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Johnson's Russia List


April 27, 2000    
This Date's Issues:  4271  4272  

Johnson's Russia List
27 April 2000

[Note from David Johnson:
1. Reuters: Russian Producer Poll Shows Optimism on Growth.
3. Moscow Times: Catherine Belton, Putin's Adviser Extols Ayn Rand. 
(Andrei Illarionov)
4. Itar-Tass: Over 6,000 Russian Families Ready to Adopt Orphans.
5. Itar-Tass: Russian Security Council Chief to Hold Internet Conference.
6. APN: The Kremlin is disappointed in its enemies.
7. THE EXPATRIATE’S RUSSIA: the eXile at CSIS in Washington May 4. 
(DJ: A once-in-a-lifetime opportunity to meet Mark Ames and Matt Taibbi 
in the flesh. Not to be missed! Brass-knuckles will be checked at the 
8. May 2 Conference in Washington: Is a US - Russia Joint ABM Defense Possible?
9. Russia: Friend or Foe?: Internet chat with Brookings expert Clifford 
Gaddy April 28.
10. RFE/RL: Sophie Lambroschini, Government Seeks Solution To Prison Overpopulation.
11. Ekonomika i Zhizn: FIGURES WITHOUT COMMENTS...(DJ: Interesting!)
12. New book on “From Shock to therapy. The Political Economy of Postsocialist Transformation” by Grzegorz W. Kolodko.
13. Mikhail Bunchuk: A Russian-language resource about high-tech business and innovation in Russia.
14. Moscow Times: Yevgenia Albats, Literate, But Not Necessarily Well-Educated.
15. Vremya Novostei: Leonid Grigoryev, ASSESSING RUSSIAN ECONOMIC REFORMS.
16. US State Department: U.S. Response to Human Rights Commission Resolution on Chechnya.] 


Russian Producer Poll Shows Optimism on Growth

MOSCOW, Apr 26, 2000 -- (Reuters) A growing minority of Russian managers sees 
recent fast industrial growth slowing, though producers on the whole are 
still optimistic sales will rise, a business tendency survey for April showed 
on Wednesday.

"On the one hand, the growth rate of demand from customers able to pay in 
cash has increased while barter payments continue to decline," the Institute 
for the Economy in Transition said in a poll of managers of 1,037 Russian 
companies this month.

"On the other hand, output growth is distinctly slowing and stocks shortages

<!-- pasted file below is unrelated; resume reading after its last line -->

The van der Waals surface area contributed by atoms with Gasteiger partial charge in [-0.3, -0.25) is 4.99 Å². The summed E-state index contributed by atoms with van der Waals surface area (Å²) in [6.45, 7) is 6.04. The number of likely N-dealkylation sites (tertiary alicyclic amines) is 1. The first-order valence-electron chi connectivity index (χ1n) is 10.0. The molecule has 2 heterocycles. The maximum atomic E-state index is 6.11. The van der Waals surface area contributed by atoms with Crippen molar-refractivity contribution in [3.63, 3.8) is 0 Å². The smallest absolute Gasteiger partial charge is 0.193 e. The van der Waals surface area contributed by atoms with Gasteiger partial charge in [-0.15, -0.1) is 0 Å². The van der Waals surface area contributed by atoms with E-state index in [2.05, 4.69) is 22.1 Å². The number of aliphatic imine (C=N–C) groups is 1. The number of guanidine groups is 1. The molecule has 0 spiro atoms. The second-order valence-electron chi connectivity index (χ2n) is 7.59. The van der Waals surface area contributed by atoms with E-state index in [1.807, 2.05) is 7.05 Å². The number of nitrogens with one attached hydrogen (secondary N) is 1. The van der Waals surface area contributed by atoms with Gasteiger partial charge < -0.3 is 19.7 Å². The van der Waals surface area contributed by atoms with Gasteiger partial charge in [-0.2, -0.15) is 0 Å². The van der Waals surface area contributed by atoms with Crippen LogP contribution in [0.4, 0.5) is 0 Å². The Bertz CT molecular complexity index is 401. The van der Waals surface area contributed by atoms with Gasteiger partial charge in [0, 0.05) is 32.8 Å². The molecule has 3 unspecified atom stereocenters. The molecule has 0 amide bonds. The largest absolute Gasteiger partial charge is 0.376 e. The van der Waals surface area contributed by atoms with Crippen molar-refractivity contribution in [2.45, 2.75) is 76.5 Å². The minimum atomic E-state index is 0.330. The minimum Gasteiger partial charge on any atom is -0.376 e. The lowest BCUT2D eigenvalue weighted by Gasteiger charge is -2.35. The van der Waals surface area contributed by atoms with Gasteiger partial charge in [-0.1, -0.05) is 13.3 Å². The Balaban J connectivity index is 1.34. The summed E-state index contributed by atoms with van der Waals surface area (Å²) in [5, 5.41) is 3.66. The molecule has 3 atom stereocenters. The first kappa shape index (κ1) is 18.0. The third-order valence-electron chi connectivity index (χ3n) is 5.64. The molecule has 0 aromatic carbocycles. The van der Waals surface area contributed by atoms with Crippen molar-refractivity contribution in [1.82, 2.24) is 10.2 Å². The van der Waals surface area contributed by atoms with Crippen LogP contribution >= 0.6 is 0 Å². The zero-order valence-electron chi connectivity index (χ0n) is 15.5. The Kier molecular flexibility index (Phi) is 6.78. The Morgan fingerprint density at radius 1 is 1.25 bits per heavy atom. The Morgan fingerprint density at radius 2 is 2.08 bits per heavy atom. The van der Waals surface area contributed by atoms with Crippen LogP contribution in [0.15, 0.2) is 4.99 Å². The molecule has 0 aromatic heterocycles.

are decreasing. The period of relatively fast industrial growth may be near 
the end.

"However, expectations of sales growth on the whole still prevail," the April 
research from the institute said.

The Russian economy has been growing strongly for most of this year, with 
March industrial output up 9.6 percent year-on-year versus 1.4 percent a year 
ago, although this had slowed from 13.7 percent in February.

The poll showed 13 percent of managers expected their companies to cut output 
in the next three months.

The last time such a high level was recorded was April 1999, and researchers 
said the trend could be connected to seasonal pessimism ahead of long May 

In March, only nine percent of 1,023 managers said production at their 
factories would decrease in three months.

The poll showed electricity and light industries would see absolute decreases 
in output.

In general, the growth rate in demand from clients who paid in cash in April 
was highest since the survey was launched in 1992.

Lack of working capital remained a major brake for further development, 
although this year only 62 percent of polled managers mentioned the factor, 
versus 66-70 percent last year.

But they mentioned the lack of raw materials and workers more often this year 
than in 1999.


RFE/RL NEWSLINE Vol. 4, No. 82, Part I, 26 April 2000

QUESTION. On a visit to Orel Oblast on 25 April, President-
elect Vladimir Putin called for the passage of a basic law
establishing the right to own land while the degree of
freedom to pursue this right is determined by each region
individually, Interfax reported. He added that at the local
level "residents and the leadership are more familiar with
the conditions of agricultural production." He noted that in
Orel Oblast, "an individual can be a landowner but the right
to dispose of the land is limited." Putin also praised Orel
for being "an example for reform--reform in the necessary
direction, carefully, cautiously, and in the direction of the
market." Last month, Putin had his presidential
representative to the State Duma, Aleksandr Kotenkov,
postpone discussion of the draft Land Code so that
legislators and the government could continue working on it.

diplomatic sources told Interfax on 25 April that U.S. and
Russian officials expressed significant disagreements during
consultations held last week on START-III in Geneva. Russia
insisted not only on a more drastic reduction in the number
of both sides' nuclear warheads but also that a provision be
included in the treaty requiring a reduction of submarine-
based cruise missiles and limiting the U.S. anti-submarine
activity in areas neighboring Russian territorial waters. At
the same time, the U.S. expressed its desire to re-equip
submarine-based ballistic missiles so that they turn into
non-nuclear weapons, while retaining the right to restore
their capability to bear nuclear warheads, which Russia
opposes. "Itogi" (no. 16) reported that some experts believe